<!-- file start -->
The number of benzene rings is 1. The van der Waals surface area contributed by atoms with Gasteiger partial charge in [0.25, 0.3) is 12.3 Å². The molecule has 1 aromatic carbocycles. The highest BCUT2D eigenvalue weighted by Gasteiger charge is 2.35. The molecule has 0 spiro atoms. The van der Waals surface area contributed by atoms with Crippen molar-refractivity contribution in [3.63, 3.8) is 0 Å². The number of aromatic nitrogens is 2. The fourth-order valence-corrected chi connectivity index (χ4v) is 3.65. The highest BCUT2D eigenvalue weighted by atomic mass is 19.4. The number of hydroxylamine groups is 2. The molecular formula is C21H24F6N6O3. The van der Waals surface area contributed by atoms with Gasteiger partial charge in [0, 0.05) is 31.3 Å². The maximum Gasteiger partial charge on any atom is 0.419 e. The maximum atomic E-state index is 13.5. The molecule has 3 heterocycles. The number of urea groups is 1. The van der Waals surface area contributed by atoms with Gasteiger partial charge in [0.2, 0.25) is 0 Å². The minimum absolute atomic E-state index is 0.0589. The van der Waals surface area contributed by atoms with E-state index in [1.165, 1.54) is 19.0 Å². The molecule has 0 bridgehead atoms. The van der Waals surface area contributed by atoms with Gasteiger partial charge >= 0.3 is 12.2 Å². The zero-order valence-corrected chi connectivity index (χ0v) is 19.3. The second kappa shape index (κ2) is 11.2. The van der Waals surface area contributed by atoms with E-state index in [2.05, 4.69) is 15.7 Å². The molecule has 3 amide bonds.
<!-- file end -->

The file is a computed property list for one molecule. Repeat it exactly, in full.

The number of benzene rings is 1. The van der Waals surface area contributed by atoms with Gasteiger partial charge in [0.25, 0.3) is 12.3 Å². The molecule has 1 aromatic carbocycles. The highest BCUT2D eigenvalue weighted by Gasteiger charge is 2.35. The molecule has 0 spiro atoms. The van der Waals surface area contributed by atoms with Crippen molar-refractivity contribution in [3.63, 3.8) is 0 Å². The number of aromatic nitrogens is 2. The fourth-order valence-corrected chi connectivity index (χ4v) is 3.65. The highest BCUT2D eigenvalue weighted by atomic mass is 19.4. The number of hydroxylamine groups is 2. The molecular formula is C21H24F6N6O3. The van der Waals surface area contributed by atoms with Gasteiger partial charge in [0, 0.05) is 31.3 Å². The maximum Gasteiger partial charge on any atom is 0.419 e. The maximum atomic E-state index is 13.5. The molecule has 3 heterocycles. The number of urea groups is 1. The van der Waals surface area contributed by atoms with Gasteiger partial charge in [0.2, 0.25) is 0 Å². The minimum absolute atomic E-state index is 0.0589. The van der Waals surface area contributed by atoms with E-state index in [1.165, 1.54) is 19.0 Å². The molecule has 0 bridgehead atoms. The van der Waals surface area contributed by atoms with Gasteiger partial charge >= 0.3 is 12.2 Å². The zero-order valence-corrected chi connectivity index (χ0v) is 19.3. The second kappa shape index (κ2) is 11.2. The van der Waals surface area contributed by atoms with E-state index in [2.05, 4.69) is 15.7 Å². The molecule has 3 amide bonds.